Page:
The Red Panther stands on the green ropes in the corner of the ring with his right hand raised as if he were challenging the sun to a wrestling match. He wears black tights and, similar to the other luchadores, a mask, black with a red panther face.
On this hellish Sunday afternoon at the Denton Flea Market, the Red Panther and his partner Peligroso, who wears camouflage pants and a yellow mask, are considered the rudos, the rule breakers, the bad guys. They’re facing off against Bengali, whose mask resembles a Miller Lite can, and Talion, who wears a black-and-white tiger face mask.
Mr. Clean is the referee, but he isn’t the kind of ref you want calling a sporting event. He ignores most of the rudos’ questionable tactics and is easily distracted at pivotal moments in the match.
It’s the first Lucha Libre event at the Denton Flea Market on the outskirts of Denton. Parking is cheap and the wrestling free to attend. Some of the fans are wearing luchador masks, but not many of them are gathered around the ring to cheer. It’s set up in the middle of a grassy field with no protection from the midday sun.
“It’s too hot,” says Anna, whose family runs one of several food stands offering Mexican food at the flea market. “Out of all the hours they could have done it, they picked the hours when it is most hot.”
Anna is joined by her younger sister, Emma. This is their first time to watch wrestling. Anna’s mother told her that there was going to be a fight today and that her sister was watching it.
“I don’t even know boxing rules,” Anna says.
She isn’t alone. The last time I attended a wrestling match was in the late ’80s when Hulk Hogan dominated the ring at Reunion Arena in Dallas. I’d been a fan of Hogan’s since I was a child, and my buddy and I wore the Hulkster’s shredded red T-shirt underneath our button-up shirts. When Hogan showed up and entered the ring, we rushed the stage as if we were at a Slayer concert, ripping off our shirts like Hogan and roaring with the rest of the fans.
I quit watching wrestling once I realized it was fake but still recall some of the rules 30 years later.
The Red Panther and his cohorts don’t seem to be following any of them. And Mr. Clean doesn’t seem to care. He watches calmly as the Red Panther climbs into the ring to help his partner beat Bengalia. Whenever Talion tries to help his partner, Mr. Clean would go to the corner and argue with him in Spanish.
Anna says they’re dropping several curse words. I only recognize the word cabrón (mostly because I’ve been called it on several occasions).
For those unfamiliar with lucha libre, a quick Google search reveals that the Mexican wrestling dates back to the 19th century when Mexico was revolting against the dictatorship of Porfirio Diaz. It was a diversion to help distract the public from the horrors unfolding around them. The hand-to-hand fights were called “lucha libre” (free fights) and known for lack of regulations.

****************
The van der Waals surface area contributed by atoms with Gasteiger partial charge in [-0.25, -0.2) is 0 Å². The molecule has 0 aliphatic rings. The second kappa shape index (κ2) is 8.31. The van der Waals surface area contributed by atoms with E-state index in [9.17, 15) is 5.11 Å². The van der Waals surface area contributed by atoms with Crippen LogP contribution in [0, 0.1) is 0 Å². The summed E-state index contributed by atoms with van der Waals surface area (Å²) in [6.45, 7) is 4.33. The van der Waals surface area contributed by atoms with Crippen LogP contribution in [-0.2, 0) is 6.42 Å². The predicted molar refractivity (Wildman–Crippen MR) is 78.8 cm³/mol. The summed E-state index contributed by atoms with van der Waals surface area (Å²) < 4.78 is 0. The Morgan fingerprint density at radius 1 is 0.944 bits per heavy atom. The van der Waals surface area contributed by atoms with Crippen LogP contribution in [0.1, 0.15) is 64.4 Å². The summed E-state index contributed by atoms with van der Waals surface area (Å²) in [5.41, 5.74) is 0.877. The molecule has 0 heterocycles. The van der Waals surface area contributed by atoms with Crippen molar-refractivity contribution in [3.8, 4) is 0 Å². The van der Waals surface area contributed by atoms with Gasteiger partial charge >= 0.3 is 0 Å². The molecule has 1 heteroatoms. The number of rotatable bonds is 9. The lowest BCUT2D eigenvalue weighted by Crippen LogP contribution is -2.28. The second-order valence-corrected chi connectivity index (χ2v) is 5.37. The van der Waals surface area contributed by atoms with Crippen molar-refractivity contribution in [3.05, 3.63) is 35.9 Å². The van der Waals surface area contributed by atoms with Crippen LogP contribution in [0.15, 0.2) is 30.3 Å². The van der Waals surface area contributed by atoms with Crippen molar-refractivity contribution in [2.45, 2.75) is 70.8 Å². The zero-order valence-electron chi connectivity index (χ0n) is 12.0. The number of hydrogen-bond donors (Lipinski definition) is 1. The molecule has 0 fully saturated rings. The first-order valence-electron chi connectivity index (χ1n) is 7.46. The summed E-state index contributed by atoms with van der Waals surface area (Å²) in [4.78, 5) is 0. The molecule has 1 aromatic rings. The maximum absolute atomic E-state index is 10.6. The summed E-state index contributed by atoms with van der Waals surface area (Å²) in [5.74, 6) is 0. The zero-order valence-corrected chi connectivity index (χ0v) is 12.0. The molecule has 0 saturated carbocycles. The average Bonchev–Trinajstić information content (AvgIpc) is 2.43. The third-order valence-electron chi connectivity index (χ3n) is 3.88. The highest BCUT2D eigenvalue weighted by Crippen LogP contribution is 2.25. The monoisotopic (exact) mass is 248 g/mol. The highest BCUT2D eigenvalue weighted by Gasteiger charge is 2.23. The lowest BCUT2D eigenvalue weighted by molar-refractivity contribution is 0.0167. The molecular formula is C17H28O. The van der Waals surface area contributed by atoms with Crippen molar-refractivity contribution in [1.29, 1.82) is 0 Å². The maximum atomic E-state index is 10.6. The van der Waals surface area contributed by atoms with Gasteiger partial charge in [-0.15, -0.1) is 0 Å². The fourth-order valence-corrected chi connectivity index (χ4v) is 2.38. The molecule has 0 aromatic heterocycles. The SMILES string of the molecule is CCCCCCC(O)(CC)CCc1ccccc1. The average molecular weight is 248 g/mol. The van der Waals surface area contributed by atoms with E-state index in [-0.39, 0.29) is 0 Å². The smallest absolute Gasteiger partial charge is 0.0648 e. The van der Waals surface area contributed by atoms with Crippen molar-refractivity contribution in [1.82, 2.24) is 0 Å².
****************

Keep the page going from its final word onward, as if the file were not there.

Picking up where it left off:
The luchadores wore masks from the very beginning, but they didn’t become popular until Santo, El Enmascarado de Plata (Saint, the Silver Masked Man) in 1942. He is considered the greatest luchador, followed by other popular luchadores such as the Blue Demon, Ray Mendoza and Silver King, a 51-year-old wrestler who played the villain in Jack Black’s Nacho Libre and died in early May when he collapsed from a heart attack in the ring in London.
“We have truly lost one of Lucha Libre’s greatest wrestlers,” Lucha Libre World, the show’s organizer, said in a statement to (San Jose) Mercury News.
Lucha libre made its way to North Texas in the mid-’80s when Arturo Agis introduced the sport to North Texans at The Sportatorium in Dallas, according to a Sept. 17, 2015, report in The Dallas Morning News.
“Usually the arena would get packed because there was no lucha anywhere else but in the Sportatorium,” Jose Dominguez, a former luchador known as “El Renegado,” told the Morning News. “As a Latino, it was very difficult to get a chance to fight there.”
Nowadays, you can find lucha libre events occurring around Dallas, including at Traders Village in Grand Prairie, the Mesquite Arena, the Irving Arena and Dallas Farmers Market. The events are often free, though sometimes you’ll have to pay for chairs or parking.
On Sunday afternoon at the Denton Flea Market event, four lucha libre matches are taking place with two to four luchadores wrestling. Alicia Gonzales and her partner, who is one of the wrestlers she wouldn’t name, are running the match today. She says they have 16 luchadores who wrestle for them at their matches. Six wrestlers are listed on the flyer for today’s event, including Aski, G. Chicano and Mascara Magica, none of whom I’m able to catch before the heat forces me and my family to seek shelter.
I stick around for the Red Panther’s inevitable first win. Granted, he cheats through most of the match and easily wins it with the help of Mr. Clean, who needs to go back to selling cleaning supplies.
When I turn to leave, Anna’s little sister sits in the shade underneath a tree and looks like a child discovering presents on Christmas morning. “Yeah, I got their autographs,” she says, proudly displaying a green note card somebody had discarded.
It’s hard to make out the signatures, but one reads “Red Panther.”
“What does it say?” I ask.
“I don’t know,” she replies. “I don’t understand their handwriting.”
Christian McPhate is an award-winning journalist who specializes in investigative reporting. He covers crime, the environment, business, government and social justice. His work has appeared in several publications, including the Dallas Morning News, the Fort Worth Star Telegram, the Miami Herald, San Antonio Express News and The Washington Times.